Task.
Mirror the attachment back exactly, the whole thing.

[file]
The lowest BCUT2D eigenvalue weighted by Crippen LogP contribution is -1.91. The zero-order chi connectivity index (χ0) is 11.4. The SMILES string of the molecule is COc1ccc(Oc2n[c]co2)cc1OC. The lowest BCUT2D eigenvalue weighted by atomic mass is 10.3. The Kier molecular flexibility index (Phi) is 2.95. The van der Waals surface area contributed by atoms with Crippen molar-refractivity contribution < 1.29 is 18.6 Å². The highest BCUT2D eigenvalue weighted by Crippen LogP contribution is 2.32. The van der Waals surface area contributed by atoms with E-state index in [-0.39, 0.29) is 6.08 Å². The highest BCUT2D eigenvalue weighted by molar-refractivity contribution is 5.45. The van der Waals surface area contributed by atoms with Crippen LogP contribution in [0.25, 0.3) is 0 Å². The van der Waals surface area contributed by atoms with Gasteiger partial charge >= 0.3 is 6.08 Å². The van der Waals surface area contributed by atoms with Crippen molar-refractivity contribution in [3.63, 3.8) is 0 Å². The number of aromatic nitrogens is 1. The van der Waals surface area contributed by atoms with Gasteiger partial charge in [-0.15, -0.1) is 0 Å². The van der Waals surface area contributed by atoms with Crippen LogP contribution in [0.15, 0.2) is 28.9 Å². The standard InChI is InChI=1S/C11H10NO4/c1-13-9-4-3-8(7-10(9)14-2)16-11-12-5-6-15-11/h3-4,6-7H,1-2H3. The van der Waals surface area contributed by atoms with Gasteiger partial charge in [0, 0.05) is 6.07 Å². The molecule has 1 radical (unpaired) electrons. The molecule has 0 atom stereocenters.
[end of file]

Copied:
The lowest BCUT2D eigenvalue weighted by Crippen LogP contribution is -1.91. The zero-order chi connectivity index (χ0) is 11.4. The SMILES string of the molecule is COc1ccc(Oc2n[c]co2)cc1OC. The lowest BCUT2D eigenvalue weighted by atomic mass is 10.3. The Kier molecular flexibility index (Phi) is 2.95. The van der Waals surface area contributed by atoms with Crippen molar-refractivity contribution < 1.29 is 18.6 Å². The highest BCUT2D eigenvalue weighted by Crippen LogP contribution is 2.32. The van der Waals surface area contributed by atoms with E-state index in [-0.39, 0.29) is 6.08 Å². The highest BCUT2D eigenvalue weighted by molar-refractivity contribution is 5.45. The van der Waals surface area contributed by atoms with Crippen LogP contribution in [0.25, 0.3) is 0 Å². The van der Waals surface area contributed by atoms with Gasteiger partial charge >= 0.3 is 6.08 Å². The van der Waals surface area contributed by atoms with Crippen molar-refractivity contribution in [3.63, 3.8) is 0 Å². The number of aromatic nitrogens is 1. The van der Waals surface area contributed by atoms with Gasteiger partial charge in [-0.15, -0.1) is 0 Å². The van der Waals surface area contributed by atoms with Crippen LogP contribution in [0.15, 0.2) is 28.9 Å². The standard InChI is InChI=1S/C11H10NO4/c1-13-9-4-3-8(7-10(9)14-2)16-11-12-5-6-15-11/h3-4,6-7H,1-2H3. The van der Waals surface area contributed by atoms with Gasteiger partial charge in [0, 0.05) is 6.07 Å². The molecule has 1 radical (unpaired) electrons. The molecule has 0 atom stereocenters.